Poor treatment of women points to India's widening gender gap

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Story highlights

  • World Economic Forum's new Gender Gap Index gives India a dismal scorecard
  • 134th out of 142 in the world for economic opportunities; 126th for educational attainment
  • Women are born at a disadvantage, enjoying far few opportunities than men
  • Gender gap may help to explain poor treatment of women, including issues such as security, rape
Every five minutes a woman in India is compelled to visit a police station and report a case of cruelty -- usually one committed by her own husband or family.
Every ten minutes a woman in India reports assault. Every 21 minutes one of them reports a rape.
The numbers are no secret: you can do the math from the National Crime Records Bureau yourself.
The total number of these assorted cases has increased in each of the last five documented years, making for a 25% jump over this period.
But the numbers don't tell the complete truth. At the very least, they are frequently misrepresented. With each high profile rape in India -- sensationally reported in national and sometimes international media -- the increased number of reported crimes is cited as an example of how the incidence rape in India is on a steep upward curve.
But it's a lazy correlation. In reality, we don't really know that the number of cases of rape are on the rise. All we know is that more women are reporting these crimes -- perhaps, in part, because of the spotlight on them. Either way, the number of women not reporting rapes and other crimes is a far bigger statistic -- many are undocumented, brushed under the carpet, forgotten.
Health: Top 10 nations
Economic participation: Top 10 nations
Gender gap
How do we explain why India has so many cases? There are likely a number of complex sociological factors but there's not much hard data. One useful indicator of the safety of Indian women is to look at how they compare globally on freedom. The World Economic Forum's new Gender Gap Index gives India a dismal scorecard -- worse than in previous years.
India's women rank 134th in the world (out of 142 countries) for economic opportunities; they place 126th in the world for educational attainment; 141st in the world for health and survival. These are all basic rights that would empower them, make them less likely to be silent victims.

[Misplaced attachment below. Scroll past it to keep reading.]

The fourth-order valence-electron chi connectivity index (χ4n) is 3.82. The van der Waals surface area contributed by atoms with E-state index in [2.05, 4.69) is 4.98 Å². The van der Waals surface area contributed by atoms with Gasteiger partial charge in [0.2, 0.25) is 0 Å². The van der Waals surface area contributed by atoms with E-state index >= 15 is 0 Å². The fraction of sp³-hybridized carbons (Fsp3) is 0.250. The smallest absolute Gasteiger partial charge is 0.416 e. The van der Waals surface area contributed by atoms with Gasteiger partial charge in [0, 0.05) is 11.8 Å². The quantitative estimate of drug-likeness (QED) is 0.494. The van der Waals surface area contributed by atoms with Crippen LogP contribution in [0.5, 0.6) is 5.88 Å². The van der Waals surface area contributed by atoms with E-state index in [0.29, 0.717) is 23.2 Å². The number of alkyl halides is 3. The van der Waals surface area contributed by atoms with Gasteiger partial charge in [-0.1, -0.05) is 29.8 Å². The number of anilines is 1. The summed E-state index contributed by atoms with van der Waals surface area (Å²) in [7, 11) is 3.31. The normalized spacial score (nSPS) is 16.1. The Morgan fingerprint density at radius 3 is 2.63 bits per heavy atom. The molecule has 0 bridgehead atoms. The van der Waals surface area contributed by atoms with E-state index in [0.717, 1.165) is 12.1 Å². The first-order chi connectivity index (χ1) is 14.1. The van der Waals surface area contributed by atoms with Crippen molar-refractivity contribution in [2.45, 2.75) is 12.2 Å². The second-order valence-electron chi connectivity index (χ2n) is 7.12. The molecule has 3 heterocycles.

The only parameter India performs well on is on having a female head of state or government, where it ranks a surprising first. But the parameter itself is flawed. In 15 of the 21 years the study counts, Indira Gandhi was prime minister.
History will hardly portray Gandhi's achievements as solely a triumph for Indian women; her victory and the length of her rule was also a triumph of her lineage (Gandhi's father was Jawaharlal Nehru, India's first prime minister. She shared no relation to the legendary Mahatma Gandhi, but her surname -- acquired through marriage -- didn't hurt.)
A more reliable indicator of the political empowerment of India's women is how it places 111th in the world for electing female parliamentarians, and 107th in the world for voting in female ministers.
Born at a disadvantage
Why the sorry state of India's women? Why are they so far behind?
The sad reality is that it begins before women are even born. According to India's census, there are 940 women for every 1,000 men. In part, the difference exists because of decades of female infanticide -- the practice where families abort fetuses on discovering their sex. When girls are born, they're born with the promise of a second class life. While men enjoy a literacy rate of 82%, only 65% of Indian women can read or write. Girls in India have long been considered a burden, a cause for losing money in marriages and dowries.
Data and anecdotes alike show that Indian women have been unwanted and unloved for decades. Consider how families pressure their daughters-in-law for baby boys, not girls.
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Consider how in rural India, many Indian parents mistreat their daughters-in-law, demanding dowries, mothers-in-law meting out the same discrimination they were once subjected to. An overwhelming 43% of crimes reported by Indian women are acts of cruelty committed by their own families. Millions of Indians -- men and women -- are complicit.
The discrimination continues at a policy level: marital rape is still not considered a crime in India. Local governments and police remain poorly equipped to process crimes against women -- let alone doing so in a sensitive manner.
So why are many shocked by India's abysmal statistics on crimes against women?
The crimes, as always, begin at home. It should be no surprise to read about the physical crimes reported and recorded by the National Crime Records Bureau. What is surprising is how generations of Indians have stood by as their mothers, sisters, and daughters have been left behind on every indicator of quality of life; they have been denied the chance for basic equality.
The WEF report makes for illuminating reading, and signposts where India needs to go to fully realize the potential of its 600 million female inhabitants.